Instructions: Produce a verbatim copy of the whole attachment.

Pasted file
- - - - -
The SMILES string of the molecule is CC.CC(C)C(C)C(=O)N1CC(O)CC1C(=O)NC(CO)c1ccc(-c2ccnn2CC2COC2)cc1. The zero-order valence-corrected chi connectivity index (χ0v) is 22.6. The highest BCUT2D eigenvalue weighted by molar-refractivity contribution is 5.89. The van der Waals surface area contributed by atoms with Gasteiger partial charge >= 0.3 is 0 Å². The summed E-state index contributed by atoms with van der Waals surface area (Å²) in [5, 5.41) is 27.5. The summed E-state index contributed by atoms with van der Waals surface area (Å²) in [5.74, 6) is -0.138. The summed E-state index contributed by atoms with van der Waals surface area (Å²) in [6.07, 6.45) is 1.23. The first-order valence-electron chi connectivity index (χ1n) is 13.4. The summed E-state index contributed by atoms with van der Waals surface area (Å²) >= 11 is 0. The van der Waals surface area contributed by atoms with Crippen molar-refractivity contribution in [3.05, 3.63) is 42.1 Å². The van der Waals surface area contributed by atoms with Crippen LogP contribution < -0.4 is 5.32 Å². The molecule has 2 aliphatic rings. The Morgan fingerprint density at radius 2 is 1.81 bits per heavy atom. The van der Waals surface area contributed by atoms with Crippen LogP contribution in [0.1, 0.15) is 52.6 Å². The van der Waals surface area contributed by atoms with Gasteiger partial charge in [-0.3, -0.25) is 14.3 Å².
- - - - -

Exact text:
The SMILES string of the molecule is CC.CC(C)C(C)C(=O)N1CC(O)CC1C(=O)NC(CO)c1ccc(-c2ccnn2CC2COC2)cc1. The zero-order valence-corrected chi connectivity index (χ0v) is 22.6. The highest BCUT2D eigenvalue weighted by molar-refractivity contribution is 5.89. The van der Waals surface area contributed by atoms with Gasteiger partial charge >= 0.3 is 0 Å². The summed E-state index contributed by atoms with van der Waals surface area (Å²) in [5, 5.41) is 27.5. The summed E-state index contributed by atoms with van der Waals surface area (Å²) in [5.74, 6) is -0.138. The summed E-state index contributed by atoms with van der Waals surface area (Å²) in [6.07, 6.45) is 1.23. The first-order valence-electron chi connectivity index (χ1n) is 13.4. The summed E-state index contributed by atoms with van der Waals surface area (Å²) >= 11 is 0. The van der Waals surface area contributed by atoms with Crippen molar-refractivity contribution in [3.05, 3.63) is 42.1 Å². The van der Waals surface area contributed by atoms with Crippen LogP contribution < -0.4 is 5.32 Å². The molecule has 2 aliphatic rings. The Morgan fingerprint density at radius 2 is 1.81 bits per heavy atom. The van der Waals surface area contributed by atoms with Crippen LogP contribution in [0.1, 0.15) is 52.6 Å². The van der Waals surface area contributed by atoms with Gasteiger partial charge in [-0.3, -0.25) is 14.3 Å².